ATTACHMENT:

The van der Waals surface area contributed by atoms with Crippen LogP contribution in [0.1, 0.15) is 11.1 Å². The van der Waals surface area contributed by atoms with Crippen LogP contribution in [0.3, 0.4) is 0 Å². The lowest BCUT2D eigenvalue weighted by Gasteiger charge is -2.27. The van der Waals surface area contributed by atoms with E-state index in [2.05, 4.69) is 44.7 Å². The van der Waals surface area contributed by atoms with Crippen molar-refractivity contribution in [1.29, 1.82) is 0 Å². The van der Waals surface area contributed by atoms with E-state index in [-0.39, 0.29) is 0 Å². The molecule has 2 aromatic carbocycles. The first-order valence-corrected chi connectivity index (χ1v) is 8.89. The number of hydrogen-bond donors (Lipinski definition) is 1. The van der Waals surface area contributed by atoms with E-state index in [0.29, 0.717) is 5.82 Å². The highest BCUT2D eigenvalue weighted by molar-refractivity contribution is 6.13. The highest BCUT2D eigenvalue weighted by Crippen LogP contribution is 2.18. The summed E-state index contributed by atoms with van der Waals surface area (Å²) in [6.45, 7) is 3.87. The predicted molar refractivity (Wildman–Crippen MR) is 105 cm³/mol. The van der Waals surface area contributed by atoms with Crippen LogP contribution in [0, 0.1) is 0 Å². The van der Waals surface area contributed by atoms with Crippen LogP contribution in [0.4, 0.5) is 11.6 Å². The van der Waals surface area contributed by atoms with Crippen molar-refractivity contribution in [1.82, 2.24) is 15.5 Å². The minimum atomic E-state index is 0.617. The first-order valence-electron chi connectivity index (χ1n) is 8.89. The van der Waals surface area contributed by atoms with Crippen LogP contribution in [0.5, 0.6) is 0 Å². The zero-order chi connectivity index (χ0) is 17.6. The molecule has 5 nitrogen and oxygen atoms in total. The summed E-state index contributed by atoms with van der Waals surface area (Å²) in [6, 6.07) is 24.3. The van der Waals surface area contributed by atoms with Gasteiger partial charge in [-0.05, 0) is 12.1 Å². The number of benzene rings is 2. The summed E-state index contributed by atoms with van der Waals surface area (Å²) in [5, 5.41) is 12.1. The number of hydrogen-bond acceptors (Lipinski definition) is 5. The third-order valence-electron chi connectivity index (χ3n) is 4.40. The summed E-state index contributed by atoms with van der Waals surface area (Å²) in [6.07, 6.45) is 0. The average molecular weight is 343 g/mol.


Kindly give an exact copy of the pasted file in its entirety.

The van der Waals surface area contributed by atoms with Crippen LogP contribution in [0.1, 0.15) is 11.1 Å². The van der Waals surface area contributed by atoms with Crippen LogP contribution in [0.3, 0.4) is 0 Å². The lowest BCUT2D eigenvalue weighted by Gasteiger charge is -2.27. The van der Waals surface area contributed by atoms with E-state index in [2.05, 4.69) is 44.7 Å². The van der Waals surface area contributed by atoms with Crippen molar-refractivity contribution in [1.29, 1.82) is 0 Å². The van der Waals surface area contributed by atoms with E-state index in [-0.39, 0.29) is 0 Å². The molecule has 2 aromatic carbocycles. The first-order valence-corrected chi connectivity index (χ1v) is 8.89. The number of hydrogen-bond donors (Lipinski definition) is 1. The van der Waals surface area contributed by atoms with E-state index in [0.29, 0.717) is 5.82 Å². The highest BCUT2D eigenvalue weighted by molar-refractivity contribution is 6.13. The highest BCUT2D eigenvalue weighted by Crippen LogP contribution is 2.18. The summed E-state index contributed by atoms with van der Waals surface area (Å²) in [6.45, 7) is 3.87. The predicted molar refractivity (Wildman–Crippen MR) is 105 cm³/mol. The van der Waals surface area contributed by atoms with Crippen LogP contribution in [0, 0.1) is 0 Å². The van der Waals surface area contributed by atoms with Crippen LogP contribution in [0.4, 0.5) is 11.6 Å². The van der Waals surface area contributed by atoms with Crippen molar-refractivity contribution in [1.82, 2.24) is 15.5 Å². The minimum atomic E-state index is 0.617. The first-order valence-electron chi connectivity index (χ1n) is 8.89. The van der Waals surface area contributed by atoms with Crippen LogP contribution in [0.5, 0.6) is 0 Å². The zero-order chi connectivity index (χ0) is 17.6. The molecule has 5 nitrogen and oxygen atoms in total. The summed E-state index contributed by atoms with van der Waals surface area (Å²) in [6, 6.07) is 24.3. The van der Waals surface area contributed by atoms with Gasteiger partial charge in [-0.05, 0) is 12.1 Å². The number of benzene rings is 2. The summed E-state index contributed by atoms with van der Waals surface area (Å²) in [5, 5.41) is 12.1. The number of hydrogen-bond acceptors (Lipinski definition) is 5. The third-order valence-electron chi connectivity index (χ3n) is 4.40. The summed E-state index contributed by atoms with van der Waals surface area (Å²) in [6.07, 6.45) is 0. The average molecular weight is 343 g/mol.